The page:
Italy’s former prime minister, Silvio Berlusconi, made a surprise appearance at a chapel in Naples Saturday, one day before Italians vote in a general election to select a new parliament.
Politicians were forbidden to campaign Saturday, but Berlusconi’s visit to the Sansevero chapel drew crowds of journalists and fans. The 81-year-old Berlusconi told reporters that he and his 30-year-old girlfriend were visiting the chapel as tourists. He said the chapel was part of the country’s heritage, to which “no other country in the world can remotely compete against.”
Berlusconi, who served four terms as prime minister, cannot run in Sunday’s election because of a tax fraud conviction in 2013; but he is the driving force behind the center-right Forza Italia party and has thrown his support behind former European Parliament President Antonio Tajani to serve as prime minister if the party wins enough seats.
But forecasters say the election results will probably not end with a clear party as winner, forcing the parties to form a ruling coalition — something that could mean weeks of uncertainty as the parties compete and compromise in a bid to form a workable team.
Populism is a strong force in this election, as it was in recent elections in Britain, France, and Germany.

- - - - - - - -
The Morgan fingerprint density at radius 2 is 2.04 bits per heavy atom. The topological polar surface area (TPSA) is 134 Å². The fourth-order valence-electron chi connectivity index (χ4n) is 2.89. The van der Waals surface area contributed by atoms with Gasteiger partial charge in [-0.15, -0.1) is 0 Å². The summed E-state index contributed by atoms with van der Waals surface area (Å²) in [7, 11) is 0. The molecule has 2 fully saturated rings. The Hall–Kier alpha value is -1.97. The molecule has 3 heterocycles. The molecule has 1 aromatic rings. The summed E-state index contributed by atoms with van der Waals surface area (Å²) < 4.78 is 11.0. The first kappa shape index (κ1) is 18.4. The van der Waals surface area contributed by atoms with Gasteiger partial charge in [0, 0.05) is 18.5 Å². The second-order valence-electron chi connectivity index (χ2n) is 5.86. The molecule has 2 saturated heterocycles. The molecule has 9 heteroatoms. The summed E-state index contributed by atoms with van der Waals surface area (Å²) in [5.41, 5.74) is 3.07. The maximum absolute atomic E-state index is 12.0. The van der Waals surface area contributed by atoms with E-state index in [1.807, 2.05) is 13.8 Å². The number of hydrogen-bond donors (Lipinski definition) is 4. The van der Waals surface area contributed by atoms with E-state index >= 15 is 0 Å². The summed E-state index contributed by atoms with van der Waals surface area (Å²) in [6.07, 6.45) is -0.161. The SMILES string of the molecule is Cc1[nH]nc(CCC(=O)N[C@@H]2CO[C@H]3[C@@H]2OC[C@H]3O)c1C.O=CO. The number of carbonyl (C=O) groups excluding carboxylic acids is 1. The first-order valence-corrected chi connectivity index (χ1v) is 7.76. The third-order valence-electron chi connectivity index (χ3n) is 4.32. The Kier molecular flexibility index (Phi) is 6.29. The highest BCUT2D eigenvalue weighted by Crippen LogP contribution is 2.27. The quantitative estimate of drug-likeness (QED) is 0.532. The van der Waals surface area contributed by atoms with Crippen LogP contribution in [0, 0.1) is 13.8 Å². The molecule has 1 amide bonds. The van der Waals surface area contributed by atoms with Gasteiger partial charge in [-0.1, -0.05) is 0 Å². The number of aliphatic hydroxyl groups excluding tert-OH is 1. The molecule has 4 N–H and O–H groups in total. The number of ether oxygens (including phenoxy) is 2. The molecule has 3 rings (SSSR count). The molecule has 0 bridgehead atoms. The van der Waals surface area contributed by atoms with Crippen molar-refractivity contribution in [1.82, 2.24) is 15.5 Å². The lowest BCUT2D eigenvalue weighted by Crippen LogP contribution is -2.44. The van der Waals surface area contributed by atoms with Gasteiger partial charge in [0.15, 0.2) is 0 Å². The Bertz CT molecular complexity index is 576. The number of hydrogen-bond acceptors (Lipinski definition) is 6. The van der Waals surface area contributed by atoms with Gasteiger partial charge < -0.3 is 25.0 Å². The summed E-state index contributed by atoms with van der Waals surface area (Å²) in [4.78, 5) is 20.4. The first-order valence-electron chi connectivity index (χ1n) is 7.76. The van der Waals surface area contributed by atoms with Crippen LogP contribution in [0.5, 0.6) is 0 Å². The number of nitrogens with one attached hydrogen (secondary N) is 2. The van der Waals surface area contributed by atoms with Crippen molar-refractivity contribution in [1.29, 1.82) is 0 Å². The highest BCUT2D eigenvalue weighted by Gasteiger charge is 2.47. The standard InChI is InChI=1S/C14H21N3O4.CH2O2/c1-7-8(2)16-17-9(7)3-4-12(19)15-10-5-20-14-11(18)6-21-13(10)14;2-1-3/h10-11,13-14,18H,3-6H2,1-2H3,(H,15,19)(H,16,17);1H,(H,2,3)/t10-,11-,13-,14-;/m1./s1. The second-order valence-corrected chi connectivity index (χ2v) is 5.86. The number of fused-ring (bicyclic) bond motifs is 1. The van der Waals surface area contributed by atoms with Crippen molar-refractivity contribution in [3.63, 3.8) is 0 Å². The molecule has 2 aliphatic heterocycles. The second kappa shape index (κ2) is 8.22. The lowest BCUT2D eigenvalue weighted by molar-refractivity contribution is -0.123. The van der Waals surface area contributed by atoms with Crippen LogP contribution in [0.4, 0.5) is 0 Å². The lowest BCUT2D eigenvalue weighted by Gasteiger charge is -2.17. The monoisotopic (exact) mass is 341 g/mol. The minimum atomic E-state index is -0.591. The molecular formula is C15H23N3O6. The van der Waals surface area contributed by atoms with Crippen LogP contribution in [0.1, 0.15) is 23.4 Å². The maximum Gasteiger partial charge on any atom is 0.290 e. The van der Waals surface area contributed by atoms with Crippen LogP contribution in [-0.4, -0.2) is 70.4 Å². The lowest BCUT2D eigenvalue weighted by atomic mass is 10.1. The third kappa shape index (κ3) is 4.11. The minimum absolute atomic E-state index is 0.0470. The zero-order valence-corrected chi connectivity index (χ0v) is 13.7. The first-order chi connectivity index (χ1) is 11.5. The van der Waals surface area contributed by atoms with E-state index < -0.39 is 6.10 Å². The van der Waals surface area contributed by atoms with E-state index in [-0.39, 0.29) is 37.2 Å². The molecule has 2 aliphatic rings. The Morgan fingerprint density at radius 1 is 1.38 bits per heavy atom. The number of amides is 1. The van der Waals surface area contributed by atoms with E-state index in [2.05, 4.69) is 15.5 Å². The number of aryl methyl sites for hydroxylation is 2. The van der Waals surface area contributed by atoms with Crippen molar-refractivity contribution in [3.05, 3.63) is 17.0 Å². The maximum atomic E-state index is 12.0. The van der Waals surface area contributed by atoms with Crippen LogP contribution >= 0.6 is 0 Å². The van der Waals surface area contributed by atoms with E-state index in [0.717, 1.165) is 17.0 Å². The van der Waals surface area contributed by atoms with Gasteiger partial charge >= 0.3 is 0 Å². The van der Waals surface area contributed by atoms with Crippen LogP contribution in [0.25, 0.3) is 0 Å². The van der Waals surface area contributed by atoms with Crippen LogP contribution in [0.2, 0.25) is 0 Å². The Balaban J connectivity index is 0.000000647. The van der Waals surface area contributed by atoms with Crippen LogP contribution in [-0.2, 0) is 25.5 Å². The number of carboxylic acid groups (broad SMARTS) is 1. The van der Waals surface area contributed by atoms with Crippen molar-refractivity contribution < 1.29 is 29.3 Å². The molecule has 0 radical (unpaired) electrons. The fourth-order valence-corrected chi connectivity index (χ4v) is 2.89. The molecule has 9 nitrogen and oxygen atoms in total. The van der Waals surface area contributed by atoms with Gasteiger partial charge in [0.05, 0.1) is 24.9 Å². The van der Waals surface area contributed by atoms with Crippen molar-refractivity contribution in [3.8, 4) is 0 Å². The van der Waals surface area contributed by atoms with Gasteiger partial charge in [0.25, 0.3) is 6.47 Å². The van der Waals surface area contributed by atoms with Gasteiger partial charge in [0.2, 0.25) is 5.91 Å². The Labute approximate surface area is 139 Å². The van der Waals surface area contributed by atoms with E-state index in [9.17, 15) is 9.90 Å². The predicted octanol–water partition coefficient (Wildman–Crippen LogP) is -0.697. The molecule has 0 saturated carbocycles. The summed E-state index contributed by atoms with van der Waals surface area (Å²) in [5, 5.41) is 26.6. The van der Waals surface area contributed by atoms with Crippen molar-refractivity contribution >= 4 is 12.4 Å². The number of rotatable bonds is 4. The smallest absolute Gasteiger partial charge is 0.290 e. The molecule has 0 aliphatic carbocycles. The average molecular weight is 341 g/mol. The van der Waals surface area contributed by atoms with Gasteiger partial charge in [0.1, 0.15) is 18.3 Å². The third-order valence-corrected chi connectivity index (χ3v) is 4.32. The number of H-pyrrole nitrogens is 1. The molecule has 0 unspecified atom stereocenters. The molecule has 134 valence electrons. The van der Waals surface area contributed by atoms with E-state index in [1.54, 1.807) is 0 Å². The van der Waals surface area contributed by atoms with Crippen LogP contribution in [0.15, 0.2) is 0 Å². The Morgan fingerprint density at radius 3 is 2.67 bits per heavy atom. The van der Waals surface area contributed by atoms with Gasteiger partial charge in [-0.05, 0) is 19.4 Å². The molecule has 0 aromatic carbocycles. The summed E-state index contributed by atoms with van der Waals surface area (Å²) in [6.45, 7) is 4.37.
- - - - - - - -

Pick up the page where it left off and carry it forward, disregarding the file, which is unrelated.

Three populist-driven major parties are fielding candidates and promising to crack down on immigration. Forza Italia could find coalition partners in the far-right Brothers of Italy or the anti-migrant Lega, or League, party.
Also populist is the Five-star Movement, but the party takes an anti-establishment stance and has vowed not to form coalitions.
On the left, Prime Minister Matteo Renzi’s Democratic Party, the leader of the ruling coalition, could see a drop in support due to Italy’s sluggish economy, with high unemployment and stagnant economic growth. Italy is also struggling to accommodate a large influx of immigrants, and Renzi is personally unpopular.
The Democratic Party is in a coalition with the Democratic Progressive Party and the Italian Left.
Of those, the Democratic Party is by far the strongest player — but this year’s wave of Italian populism could deliver victory for the right wing on Sunday.
With that outcome, Italians may find themselves with a governing coalition focused on cracking down on immigration, reforming the nation’s tax system, and trying to bridge complicated divides — with no guarantee of positive results.